Existence of solution for first-order coupled system with nonlinear coupled boundary conditions
- Naseer Ahmad Asif^{1},
- Imran Talib^{1}Email authorView ORCID ID profile and
- Cemil Tunc^{2}
Received: 19 March 2015
Accepted: 19 July 2015
Published: 7 August 2015
Abstract
In this article, the existence of solution for the first-order nonlinear coupled system of ordinary differential equations with nonlinear coupled boundary condition (CBC for short) is studied using a coupled lower and upper solution approach. Our method for a nonlinear coupled system with nonlinear CBC is new and it unifies the treatment of many different first-order problems. Examples are included to ensure the validity of the results.
Keywords
1 Introduction
A significant motivation factor for the study of the above system has been the applications of the nonlinear differential equations to the areas of mechanics; population dynamics; optimal control; ecology; biotechnology; harvesting; and physics [1–3]. Moreover, while dealing with nonlinear ordinary differential systems (ODSs for short) mostly authors only focus attention on the differential systems with uncoupled boundary conditions [4–6]. But, on the other hand, very little research work is available where the differential systems are coupled not only in the differential systems but also through the boundary conditions [7, 8]. Our system (1)-(2) deals with the latter case.
Definition 1.1
In the same way, a supersolution is a function \((\beta_{1},\beta _{2} )\in C^{1}[0,1]\times C^{1}[0,1]\) that satisfies the reversed inequalities in (5). In what follows we shall assume that \((\alpha_{1},\alpha_{2} )\preceq (\beta_{1},\beta_{2} )\), if \(\alpha_{1}(t)\leq\beta_{1}(t)\) and \(\alpha_{2}(t)\leq\beta _{2}(t)\), for all \(t\in[0,1]\) or \((\alpha_{1},\alpha_{2} )\succeq (\beta_{1},\beta_{2} )\), if \(\alpha_{1}(t)\geq\beta _{1}(t)\) and \(\alpha_{2}(t)\geq\beta_{2}(t)\), for all \(t\in[0,1]\).
Lemma 1.2
Proof
2 Coupled lower and upper solutions
The following definition is very helpful to construct the statement of the main result (2.2), and also it covers different possibilities for the nonlinear function h.
Definition 2.1
Theorem 2.2
Proof
For the sake of simplicity we divide the proof into three steps.
Step 2: It remains to show that \((u,v)\in [\alpha_{1},\beta_{1} ]\times [\alpha_{2},\beta_{2} ]\).
We claim that \((u,v )\preceq (\beta_{1},\beta_{2} )\). If \((u,v )\npreceq (\beta_{1},\beta_{2} )\), then \(u\npreceq\beta_{1}\) and/or \(v\npreceq\beta_{2}\). If \(u\npreceq\beta _{1}\), then there exist some \(r_{0}\in[0,1]\), such that \(u-\beta_{1}\) attains a positive maximum at \(r_{0}\in[0,1]\). We shall consider three cases.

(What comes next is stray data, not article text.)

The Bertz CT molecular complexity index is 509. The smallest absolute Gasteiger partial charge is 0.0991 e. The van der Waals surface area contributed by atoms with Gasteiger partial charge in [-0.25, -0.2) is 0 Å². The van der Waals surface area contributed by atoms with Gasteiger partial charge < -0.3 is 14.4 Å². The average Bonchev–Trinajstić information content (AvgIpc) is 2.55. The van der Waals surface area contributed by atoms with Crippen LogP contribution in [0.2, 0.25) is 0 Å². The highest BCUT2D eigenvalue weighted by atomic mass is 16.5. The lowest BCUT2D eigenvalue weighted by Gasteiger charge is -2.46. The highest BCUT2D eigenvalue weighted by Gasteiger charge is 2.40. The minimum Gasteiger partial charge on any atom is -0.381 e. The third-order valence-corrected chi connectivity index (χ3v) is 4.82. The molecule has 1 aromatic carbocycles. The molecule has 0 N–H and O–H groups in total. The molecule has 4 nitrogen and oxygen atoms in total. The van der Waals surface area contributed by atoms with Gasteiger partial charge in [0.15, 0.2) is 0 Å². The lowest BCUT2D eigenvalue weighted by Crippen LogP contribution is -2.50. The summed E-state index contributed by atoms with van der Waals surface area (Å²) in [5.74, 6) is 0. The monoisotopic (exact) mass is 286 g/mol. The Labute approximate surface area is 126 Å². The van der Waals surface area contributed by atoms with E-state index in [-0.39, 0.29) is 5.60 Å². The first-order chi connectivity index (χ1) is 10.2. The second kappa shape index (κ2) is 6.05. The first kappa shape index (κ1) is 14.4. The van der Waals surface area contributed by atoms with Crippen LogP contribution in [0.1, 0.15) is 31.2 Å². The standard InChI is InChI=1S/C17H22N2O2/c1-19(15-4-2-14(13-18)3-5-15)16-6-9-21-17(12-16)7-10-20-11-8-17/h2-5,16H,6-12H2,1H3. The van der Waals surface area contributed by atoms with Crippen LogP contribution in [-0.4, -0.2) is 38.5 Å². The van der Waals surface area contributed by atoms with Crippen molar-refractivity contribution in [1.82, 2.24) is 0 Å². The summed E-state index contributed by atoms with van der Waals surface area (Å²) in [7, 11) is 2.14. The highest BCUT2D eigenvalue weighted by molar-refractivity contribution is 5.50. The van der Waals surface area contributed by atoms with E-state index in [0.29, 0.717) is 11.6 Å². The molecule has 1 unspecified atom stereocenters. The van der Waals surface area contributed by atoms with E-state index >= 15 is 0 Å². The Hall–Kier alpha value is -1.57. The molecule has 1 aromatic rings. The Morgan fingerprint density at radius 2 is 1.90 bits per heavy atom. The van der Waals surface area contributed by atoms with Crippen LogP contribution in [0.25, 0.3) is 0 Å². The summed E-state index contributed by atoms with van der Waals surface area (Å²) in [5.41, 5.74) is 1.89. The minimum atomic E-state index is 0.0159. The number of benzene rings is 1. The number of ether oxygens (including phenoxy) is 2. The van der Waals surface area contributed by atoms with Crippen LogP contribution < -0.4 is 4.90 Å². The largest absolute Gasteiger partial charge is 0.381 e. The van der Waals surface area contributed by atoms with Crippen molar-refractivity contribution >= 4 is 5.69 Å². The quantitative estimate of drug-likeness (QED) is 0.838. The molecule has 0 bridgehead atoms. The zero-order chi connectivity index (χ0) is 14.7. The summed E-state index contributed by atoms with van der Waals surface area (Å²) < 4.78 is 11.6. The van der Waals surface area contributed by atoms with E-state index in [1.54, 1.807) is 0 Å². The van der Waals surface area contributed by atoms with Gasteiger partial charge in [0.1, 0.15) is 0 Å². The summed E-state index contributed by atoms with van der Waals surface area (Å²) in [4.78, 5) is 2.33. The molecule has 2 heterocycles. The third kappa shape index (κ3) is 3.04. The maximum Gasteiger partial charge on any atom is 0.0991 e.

Case 3. Similarly \(h_{\beta}\) is monotone nondecreasing. We shall change the inequality (25) by \((u(0),v(0) )\preceq (\beta_{1}(0),\beta_{2}(0) )-h (\beta_{1}(0),\beta _{2}(0),\alpha_{1}(1),\alpha_{2}(1) )\) and again we get a contradiction. Consequently, \((u,v )\preceq (\beta_{1},\beta_{2} )\), for all \(t\in[0,1]\). Similarly, we can show that \((u,v )\succeq (\alpha_{1},\alpha_{2} )\), for all \(t\in[0,1]\).
Step 3: Now, it remains to show that \((u,v)\) satisfies the boundary condition (2).
Remark 2.3
Theorem 2.4
3 Examples
Example 3.1
Example 3.2
4 Conclusion
The new existence results are established for a nonlinear ordinary coupled system with nonlinear CBCs. The developed result unifies the treatment of many first-order problems [12–15]. Examples are included to verify the theoretical results. The existence results are also discussed when the lower and upper solutions are in reverse order \((\alpha_{1},\alpha_{2})\succeq(\beta_{1},\beta_{2})\).
Declarations
Acknowledgement
The authors are grateful for the referees careful reading and comments on this paper that led to the improvement of the original manuscript.
Open Access This article is distributed under the terms of the Creative Commons Attribution 4.0 International License (http://creativecommons.org/licenses/by/4.0/), which permits unrestricted use, distribution, and reproduction in any medium, provided you give appropriate credit to the original author(s) and the source, provide a link to the Creative Commons license, and indicate if changes were made.
Authors’ Affiliations
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